Join hands to avert a nuclear showdown
The Japanese Prime Minister had hardly finished talking to Narendra Modi on the North Korean threat to his country when Kim Jong-un launched another of his missiles on Friday whose flight path was over the northern Japanese island of Hokkaido. Like an obese kid with an outsized toy, Mr Kim is pushing his luck to see how much he can needle the West even as the latter piles on trade sanctions in retaliation. Mr Kim’s isolated country has been trying to develop a long-range missile capable first of reaching Guam, the naval base in the Pacific, and then the US itself. Helped in his endeavours by his chief patron China and a sneaky Pakistan, which had slipped in nuclear technology, North Korea is ensuring that its fate won’t be that of Iraq, which was invaded for the “weapons of mass destruction” it had supposedly possessed during the Saddam Hussein regime. In its ties with North Korea, China is thought to be capable of rocking the cradle and pinching the child. In its responses, the US has been fuelled by the strong rhetoric of Donald Trump who promises to vapourise a country that is posing threats. His officials strike a more cautious pose, looking at ways of bringing to the negotiating table Mr Kim whose friendship with a US basketball star adds a bizarre counterpoint to the talk of war. Meanwhile, sanctions are hardly causing a ripple as China and Russia refused to heed calls for tightening trade and North Korea finds ways to smuggle goods in to fill its needs. In any case, sanctions only hit the poorest as the most disadvantaged die of starvation if essentials don’t reach them thanks to the restrictions on trade. North Korea’s growing GDP, based on rising domestic demand, means sanctions have a lesser impact.
The countries nearest to the missile threat like South Korea and Japan are feeling the heat. With the Korean War never having been settled by a peace treaty, the South feels obliged to launch missile test of its own while asking to get the restrictions waived so it can prepare an arsenal capable of replying to the threat from the North. A nuclear showdown is not what the world needs in the 21st century, but how do you tell that to a dictator who is determined to retaliate with incremental improvements in the flight range capabilities of his missiles? He also blasts an occasional thermonuclear device to serve a reminder of his country’s prowess.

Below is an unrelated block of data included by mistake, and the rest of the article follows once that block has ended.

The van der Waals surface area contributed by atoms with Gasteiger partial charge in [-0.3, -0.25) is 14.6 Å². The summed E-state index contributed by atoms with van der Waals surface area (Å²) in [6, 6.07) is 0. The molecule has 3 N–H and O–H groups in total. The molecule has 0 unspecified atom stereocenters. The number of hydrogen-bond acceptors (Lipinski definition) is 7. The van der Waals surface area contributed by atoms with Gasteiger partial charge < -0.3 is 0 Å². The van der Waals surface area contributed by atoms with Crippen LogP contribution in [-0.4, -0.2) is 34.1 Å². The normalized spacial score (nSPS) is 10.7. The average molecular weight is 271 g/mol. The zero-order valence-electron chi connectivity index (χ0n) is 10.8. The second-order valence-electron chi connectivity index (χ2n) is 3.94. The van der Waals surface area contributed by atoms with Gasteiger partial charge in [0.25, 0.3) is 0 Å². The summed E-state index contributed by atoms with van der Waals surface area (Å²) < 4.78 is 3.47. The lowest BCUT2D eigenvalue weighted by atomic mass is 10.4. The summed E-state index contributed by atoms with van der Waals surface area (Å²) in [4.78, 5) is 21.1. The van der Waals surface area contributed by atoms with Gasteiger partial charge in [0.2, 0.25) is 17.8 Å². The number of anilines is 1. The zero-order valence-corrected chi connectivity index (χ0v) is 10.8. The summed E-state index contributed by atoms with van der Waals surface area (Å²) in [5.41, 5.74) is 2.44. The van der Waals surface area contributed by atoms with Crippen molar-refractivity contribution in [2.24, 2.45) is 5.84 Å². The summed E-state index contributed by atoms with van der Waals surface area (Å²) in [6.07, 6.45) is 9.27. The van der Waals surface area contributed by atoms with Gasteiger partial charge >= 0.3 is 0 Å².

History would suggest diplomacy is the only way to avert the ultimate confrontation and all countries, most of all India, should make the effort to give peace a chance. Neither Mr Kim nor the White House occupant seems capable of anything but brinkmanship, in word and deed. The rest of the world is busy fending off terrorism as a threat to its way of life in the modern era. There is good reason to fear for the world when the terror of technology is stronger than that of dictators or soldiers.
History would suggest diplomacy is the only way to avert the ultimate confrontation of war and all countries, most of all India, should make the effort to give peace a chance to save the world